Mahatma Gandhi is considered unique because of his insistence on nonviolent resistance to injustice, which, in his case included both his own personal trials and tribulations as a person of color in South Africa and, later, as a leader of India's independence movement.
A lawyer by training, Gandhi, who had been born in his native India, had relocated to South Africa for the Indian law firm for which he worked. Once there, he was face-to-face on a daily basis with overt discrimination against blacks, coloreds (mixed-race and South Asian), and Muslims. One of the defining moments of his life was when he was physically ejected from a train for refusing to vacate his seat in first class, a demand made of him by the racist train company. That was the start of his own personal battle with racism, which continued throughout his years in South Africa.
As white-ruled South Africa, then a British colony, continued to institutionalize racist polices, Gandhi became more active in civil rights movements. It was during his time with the British Army, serving as an ambulance driver and stretcher-bearer along with other Indian troops, that Gandhi, impressed by the firepower the British Army brought to bear against the Zulu tribes, became convinced of the improbability of overthrowing repressive, racist governments by force.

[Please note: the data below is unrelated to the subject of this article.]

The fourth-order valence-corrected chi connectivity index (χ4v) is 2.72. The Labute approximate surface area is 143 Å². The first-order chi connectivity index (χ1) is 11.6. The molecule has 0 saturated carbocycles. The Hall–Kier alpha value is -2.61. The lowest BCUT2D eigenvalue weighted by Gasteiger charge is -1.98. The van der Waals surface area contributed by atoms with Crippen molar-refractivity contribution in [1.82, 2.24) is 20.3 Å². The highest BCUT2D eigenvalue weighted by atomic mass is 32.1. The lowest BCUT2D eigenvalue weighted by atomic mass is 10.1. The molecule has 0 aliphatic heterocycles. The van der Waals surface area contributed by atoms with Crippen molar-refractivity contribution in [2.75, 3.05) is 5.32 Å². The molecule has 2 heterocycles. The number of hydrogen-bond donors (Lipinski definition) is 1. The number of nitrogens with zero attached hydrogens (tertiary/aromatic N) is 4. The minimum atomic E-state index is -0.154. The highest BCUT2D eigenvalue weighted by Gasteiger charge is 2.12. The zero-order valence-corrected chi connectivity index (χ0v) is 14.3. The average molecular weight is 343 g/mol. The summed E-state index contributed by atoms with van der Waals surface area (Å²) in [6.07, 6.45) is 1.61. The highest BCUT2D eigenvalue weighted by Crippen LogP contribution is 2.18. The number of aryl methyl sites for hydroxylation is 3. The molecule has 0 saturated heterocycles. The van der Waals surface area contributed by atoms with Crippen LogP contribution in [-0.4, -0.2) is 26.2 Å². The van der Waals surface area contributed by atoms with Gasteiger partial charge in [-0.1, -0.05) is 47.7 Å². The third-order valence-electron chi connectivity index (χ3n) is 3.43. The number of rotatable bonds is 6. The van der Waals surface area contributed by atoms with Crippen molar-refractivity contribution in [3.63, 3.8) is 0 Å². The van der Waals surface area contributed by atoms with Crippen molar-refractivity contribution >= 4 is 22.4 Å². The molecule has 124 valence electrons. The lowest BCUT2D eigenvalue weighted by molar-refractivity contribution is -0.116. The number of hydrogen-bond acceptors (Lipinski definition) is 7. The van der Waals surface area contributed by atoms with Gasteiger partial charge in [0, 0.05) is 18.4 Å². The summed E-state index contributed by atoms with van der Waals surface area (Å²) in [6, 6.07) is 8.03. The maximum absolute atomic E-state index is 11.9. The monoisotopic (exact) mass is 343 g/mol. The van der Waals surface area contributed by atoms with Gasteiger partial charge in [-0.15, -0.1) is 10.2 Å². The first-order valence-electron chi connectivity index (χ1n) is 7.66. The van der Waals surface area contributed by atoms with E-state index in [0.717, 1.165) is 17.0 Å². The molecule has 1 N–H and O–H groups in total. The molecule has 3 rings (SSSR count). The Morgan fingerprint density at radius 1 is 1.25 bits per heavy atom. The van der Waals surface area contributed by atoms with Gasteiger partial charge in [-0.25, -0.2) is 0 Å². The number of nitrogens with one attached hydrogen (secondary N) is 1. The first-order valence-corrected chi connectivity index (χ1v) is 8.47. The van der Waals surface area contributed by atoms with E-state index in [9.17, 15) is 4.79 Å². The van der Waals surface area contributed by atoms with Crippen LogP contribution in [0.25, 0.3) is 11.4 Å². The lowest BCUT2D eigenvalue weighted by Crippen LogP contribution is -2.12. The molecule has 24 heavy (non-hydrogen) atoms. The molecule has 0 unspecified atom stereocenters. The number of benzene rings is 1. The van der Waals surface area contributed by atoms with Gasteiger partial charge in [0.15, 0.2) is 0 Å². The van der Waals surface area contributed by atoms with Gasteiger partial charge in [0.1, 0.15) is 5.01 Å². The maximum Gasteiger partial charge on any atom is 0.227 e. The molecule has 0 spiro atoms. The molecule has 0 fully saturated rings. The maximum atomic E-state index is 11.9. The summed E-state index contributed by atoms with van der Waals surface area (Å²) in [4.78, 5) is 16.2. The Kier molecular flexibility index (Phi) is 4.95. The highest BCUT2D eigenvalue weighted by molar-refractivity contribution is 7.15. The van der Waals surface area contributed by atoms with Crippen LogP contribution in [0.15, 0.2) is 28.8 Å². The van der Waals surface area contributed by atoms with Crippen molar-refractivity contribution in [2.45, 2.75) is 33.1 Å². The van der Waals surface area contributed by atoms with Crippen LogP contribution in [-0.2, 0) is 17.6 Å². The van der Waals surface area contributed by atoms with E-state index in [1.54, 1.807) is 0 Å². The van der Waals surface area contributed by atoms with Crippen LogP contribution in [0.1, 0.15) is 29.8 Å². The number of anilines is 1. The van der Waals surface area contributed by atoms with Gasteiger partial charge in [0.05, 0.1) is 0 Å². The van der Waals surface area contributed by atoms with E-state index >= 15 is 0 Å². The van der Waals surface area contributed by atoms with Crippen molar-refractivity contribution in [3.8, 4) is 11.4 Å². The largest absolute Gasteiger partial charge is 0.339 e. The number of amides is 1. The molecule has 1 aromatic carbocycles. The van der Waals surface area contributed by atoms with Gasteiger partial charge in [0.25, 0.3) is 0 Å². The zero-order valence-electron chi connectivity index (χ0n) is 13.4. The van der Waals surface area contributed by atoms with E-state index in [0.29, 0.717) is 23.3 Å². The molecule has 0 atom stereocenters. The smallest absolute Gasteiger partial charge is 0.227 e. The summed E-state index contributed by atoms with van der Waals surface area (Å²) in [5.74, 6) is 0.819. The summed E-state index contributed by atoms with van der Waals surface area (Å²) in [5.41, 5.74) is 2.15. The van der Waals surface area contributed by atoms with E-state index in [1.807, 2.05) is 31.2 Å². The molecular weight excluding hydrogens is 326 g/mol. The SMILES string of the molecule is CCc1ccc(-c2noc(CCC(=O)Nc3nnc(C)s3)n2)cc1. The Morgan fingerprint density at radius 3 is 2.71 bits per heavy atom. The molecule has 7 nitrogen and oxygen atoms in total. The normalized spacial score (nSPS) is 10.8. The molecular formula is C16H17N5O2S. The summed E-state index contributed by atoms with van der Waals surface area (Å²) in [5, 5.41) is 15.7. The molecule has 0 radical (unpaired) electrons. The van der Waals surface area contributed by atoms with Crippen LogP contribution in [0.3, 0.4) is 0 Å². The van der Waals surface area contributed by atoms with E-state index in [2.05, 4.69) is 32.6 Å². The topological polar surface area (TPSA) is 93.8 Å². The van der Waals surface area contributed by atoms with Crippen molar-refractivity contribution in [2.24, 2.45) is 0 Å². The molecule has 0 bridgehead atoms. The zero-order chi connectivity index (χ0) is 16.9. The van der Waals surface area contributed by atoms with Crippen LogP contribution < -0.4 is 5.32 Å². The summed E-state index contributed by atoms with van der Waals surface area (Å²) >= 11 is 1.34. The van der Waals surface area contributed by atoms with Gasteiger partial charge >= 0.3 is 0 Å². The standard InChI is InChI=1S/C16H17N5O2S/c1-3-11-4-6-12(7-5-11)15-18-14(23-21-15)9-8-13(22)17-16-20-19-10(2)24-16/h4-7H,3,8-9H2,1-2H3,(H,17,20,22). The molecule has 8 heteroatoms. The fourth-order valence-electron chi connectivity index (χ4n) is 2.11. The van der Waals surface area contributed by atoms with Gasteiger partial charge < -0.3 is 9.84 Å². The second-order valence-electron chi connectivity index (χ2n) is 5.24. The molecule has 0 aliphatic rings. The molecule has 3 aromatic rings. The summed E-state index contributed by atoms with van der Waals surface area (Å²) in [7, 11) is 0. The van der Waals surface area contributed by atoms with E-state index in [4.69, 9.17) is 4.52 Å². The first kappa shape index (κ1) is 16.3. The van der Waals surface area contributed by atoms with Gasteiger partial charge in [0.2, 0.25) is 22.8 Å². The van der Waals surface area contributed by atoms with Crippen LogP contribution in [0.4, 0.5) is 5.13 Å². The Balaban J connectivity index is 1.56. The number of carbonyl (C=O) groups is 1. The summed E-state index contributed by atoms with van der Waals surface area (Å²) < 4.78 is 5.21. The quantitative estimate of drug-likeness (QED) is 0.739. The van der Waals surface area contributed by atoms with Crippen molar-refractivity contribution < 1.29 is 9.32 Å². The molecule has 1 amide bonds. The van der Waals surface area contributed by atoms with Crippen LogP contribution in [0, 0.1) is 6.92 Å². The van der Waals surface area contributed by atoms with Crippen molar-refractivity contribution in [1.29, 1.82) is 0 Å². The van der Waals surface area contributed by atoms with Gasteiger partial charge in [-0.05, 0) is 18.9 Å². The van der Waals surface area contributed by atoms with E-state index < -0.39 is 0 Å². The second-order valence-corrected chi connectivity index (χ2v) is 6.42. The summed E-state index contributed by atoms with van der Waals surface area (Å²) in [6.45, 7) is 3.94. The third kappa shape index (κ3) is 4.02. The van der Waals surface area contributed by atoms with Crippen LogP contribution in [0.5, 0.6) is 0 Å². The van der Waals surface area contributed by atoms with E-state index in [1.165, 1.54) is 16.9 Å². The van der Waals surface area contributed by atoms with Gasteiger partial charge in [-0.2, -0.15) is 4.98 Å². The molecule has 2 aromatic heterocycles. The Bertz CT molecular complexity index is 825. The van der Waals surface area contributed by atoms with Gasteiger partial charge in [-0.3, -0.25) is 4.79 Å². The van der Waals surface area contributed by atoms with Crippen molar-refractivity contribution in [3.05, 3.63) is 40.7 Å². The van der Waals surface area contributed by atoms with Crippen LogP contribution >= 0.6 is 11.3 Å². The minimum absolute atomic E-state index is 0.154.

After returning to India in 1915, Gandhi devoted his life to Indian politics and the eventual decolonization of his country. Applying his theory of nonviolent civil disobedience to the situation in India, Gandhi became a leader of the anti-British movement, but one studiously dedicated to nonviolence -- an increasingly difficult stance after the Amritsar massacre of April 1919, in which British troops opened fire on demonstrating civilians, killing hundreds. [exact numbers of dead and wounded are difficult to find.]
As a political leader in India, Gandhi's role in the independence movement would grow, and included two years in a British prison for sedition. He became an increasingly prominent leader, with many followers. In 1947, India became independent, and Gandhi was a national hero, until war broke out between Indian Muslims and Hindus, with the resulting split of the country into today's Muslim-majority Pakistan, Muslim-majority Bangladesh (initially, East Pakistan until its own fight for independence from Pakistan), and Hindu-majority India, which has a very large minority Muslim population. Gandhi's advocacy of nonviolence began to infuriate Hindu nationalists, one of whom assassinated the world's greatest advocate of nonviolence on January 30, 1948.
Gandhi endured a great deal during his life, including racial discrimination, violence, and the devastating war that followed independence. Through it all, his philosophy of nonviolent civil disobedience in the face of power and repression remained firm, and survives as a symbol today.